Why Richard became such a dick – history and evolution of the word Dick

How did “Powerful Leader” become “Dick”?

The Germanic first or given name Richard derives from German, French, and English “ric” (ruler, leader, king) and “hard” (strong, brave). So we have “Powerful Leader”.

It was borne by three kings of England including Richard I the Lionheart, one of the leaders of the Third Crusade in the 12th century.

How “Powerful Leader” became “Dick” is one of those weird prgressions, similar to how “soccer” came about.

To save aching hands (everything was written by hand) and parchment, Richard was shortened to ‘Ric’ or ‘Rich’. This gave rise to nicknames like ‘Richie’, ‘Rick’, and ‘Ricket’, among others.

People used rhyming names; thus, someone who was nicknamed Rich might be also lumbered with Hitch. Richard -> Ric -> Rick lead to nicknames like Dick and Hick around the early 13th century.

An English poll tax return of 1370 shows the astounding popularity of the name Richard.

Out of 715 male forenames , the top ones are broken down into :

      John 236 (33%)
      William 137 (19%)
      Thomas 85
      Richard 67
      Robert 64

Around the 16th century, Dick started to be synonymous with ‘man’, ‘lad’, or ‘fellow’, sort of a general name for any ‘Tom, Dick, or Francis”.

The English theologian John Owen first recorded the expression in 1657.

Owen told a governing body at Oxford University that “our critical situation and our common interests were discussed out of journals and newspapers by every Tom, Dick and Harry.”

Or to quote Shakespeare :

“I am sworn brother to a leash of Drawers, and can call them by their names, as Tom, Dicke, and Francis.”

evolution of the word Dick : Other things called Dick

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Dick once popularly meant an assertion, announcement, or declaration, such as “I do dick Mr. Beauregard… you are my hero!” Similarly, someone’s ‘dying dick’ meant something completely different in the Middle Ages – namely their ‘dying declaration’.

The Oxford English Dictionary cites someone writing in 1878 “I’d take my dying dick” to mean “I’d swear a dying declaration.”

An 1869 slang dictionary offered definitions of “dick” including “a riding whip” and an abbreviation of dictionary, also noting that in the North Country, it was used as a verb to indicate that a policeman was eyeing the subject!

Things that were commonly called ‘dick’ through the middle ages up to now include: aprons, dictionaries, detectives, whips, and a unit measure of ten sheep(vital to Cumbrian sheep counting).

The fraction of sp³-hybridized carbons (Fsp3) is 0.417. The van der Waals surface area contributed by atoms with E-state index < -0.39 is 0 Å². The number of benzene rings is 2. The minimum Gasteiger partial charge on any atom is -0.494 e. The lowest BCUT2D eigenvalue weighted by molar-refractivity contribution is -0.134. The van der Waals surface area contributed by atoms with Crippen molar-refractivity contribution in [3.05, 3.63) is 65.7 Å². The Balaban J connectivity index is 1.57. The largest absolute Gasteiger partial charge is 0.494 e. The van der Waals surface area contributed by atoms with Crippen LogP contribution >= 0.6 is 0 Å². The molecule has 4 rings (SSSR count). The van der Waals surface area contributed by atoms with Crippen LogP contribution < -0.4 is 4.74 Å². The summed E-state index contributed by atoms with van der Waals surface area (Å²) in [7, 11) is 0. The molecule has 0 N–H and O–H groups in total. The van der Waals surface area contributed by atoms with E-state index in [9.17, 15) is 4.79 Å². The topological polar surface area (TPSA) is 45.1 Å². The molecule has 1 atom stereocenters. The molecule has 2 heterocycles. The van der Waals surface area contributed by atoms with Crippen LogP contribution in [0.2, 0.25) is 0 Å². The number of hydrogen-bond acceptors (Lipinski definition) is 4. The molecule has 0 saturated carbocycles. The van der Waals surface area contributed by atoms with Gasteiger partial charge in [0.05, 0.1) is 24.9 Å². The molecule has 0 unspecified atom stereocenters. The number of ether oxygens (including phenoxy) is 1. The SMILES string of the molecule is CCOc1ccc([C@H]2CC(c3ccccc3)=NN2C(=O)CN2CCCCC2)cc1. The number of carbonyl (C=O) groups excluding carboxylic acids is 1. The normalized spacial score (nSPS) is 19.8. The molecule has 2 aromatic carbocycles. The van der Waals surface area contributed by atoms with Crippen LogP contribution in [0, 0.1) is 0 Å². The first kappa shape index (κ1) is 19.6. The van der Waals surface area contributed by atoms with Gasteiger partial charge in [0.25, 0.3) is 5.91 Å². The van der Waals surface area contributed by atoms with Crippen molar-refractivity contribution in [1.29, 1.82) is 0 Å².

The Oxford English Dictionary cites a dick as meaning a type of hard cheese in 1847, which explains the mysteriously named “spotted dick“pudding.

In 1891, when volume 2 of J.S. Farmer & W.E. Henley, Slang and Its Analogues was published, dick had many slang meanings :

DICK, subs. (common). — 1. A dictionary ; a RICHARD (q.v.) [the entry for Richard simply notes that it means “a dictionary”] ; also by implication, fine language or long words.—See SWALLOW THE DICK. [Citation from 1860 omitted.] 2. (coachman’s). — A riding whip. 3. (military). — The penis. For synonyms, see CREAMSTICK. 4. (common). — An adffidavit. [Citations from 1861 omitted.] 5. (American). — An Irish Catholic.—See CRAWTHUMPER.

Verb (thieves’). — To look ; to PIPE (q.v.) ; e.g., the bulky’s DICKING = the policeman is watching you. {From the gypsy dikk.} Fr., gaffer. For synonyms, see PIPE.

DICK IN THE GREEN, phr. (thieves’) — Weak ; inferior. …

IN THE REIGN OF QUEEN DICK, adv. phr. (common). — Never ; ‘when two Sundays come in a week.’ For synonyms, see GREEK CALENDS. [Citation omitted.]

TO SWALLOW THE DICK verb phr. (common). — To use long words without knowledge of their meaning ; TO HIGH FALUTE (American).

UP TO DICK, adv. phr. (common). — Not be ‘taken in’ ; ‘artful’ ; ‘fly’ ; wide-awake. For synonyms, see DOWNY. …

evolution of the word Dick : When did Dick become associated with dick?

dick_pop
Haldeen Braddy, the Chaucer scholar, suspected that the sexual use of “dick” may have originated in an old verb, dighte, which Chaucer used in The Canterbury Tales “in reference to copulation.”

In “The Wife of Bath’s Prologue,” the narrator says she goes out at night to

“espye wenches that he dighte.”

Later, she mentions wives who let their lovers

“dighte hire [them] al the nyght.”

evolution of the word Dick : Private Dick on the case

private_dick

The Random House Historical Dictionary of American Slang traces the noun “dick” in the “detective” sense to the 19th century (around 1864) criminal underworld.

At the time, the slang verb “to dick” meant “to watch.” This “dick” came in turn from the Romany (the language of the Gypsies) word “dik,” meaning “to look, to see.”

The Gypsies, originally from northern India, played a prominent role in the British underworld in the 18th and 19th centuries, and several Romany words (including “posh”!) percolated into general English usage.

“Dick” meaning “to watch” could easily be transformed into a noun that means “one who watches, a police detective, etc.” It’s even possible that the popularity of Dick Donovan tales at the time contributed to the spread of the term “dick”.

evolution of the word Dick : Dicking around since the 1960s

galaxy_dicks
The earliest Random House citation of “dick” as a stupid or comptemptible person is from Norman Bogner’s 1966 novel Seventh Avenue:

“He’s a dick. I don’t know from respect, except for my parents.”

The usage follows on from negative verbal senses of “dick” that showed up in the mid-20th century, such as “dick around” (1948, waste time), “dick off” (1948, shirk one’s duties), and “dick up” (1951, spoil).

Perhaps the greatest irony is that the name Dick was so common that it became associated with the male appendage, and because of that association, the name Dick is disappearing.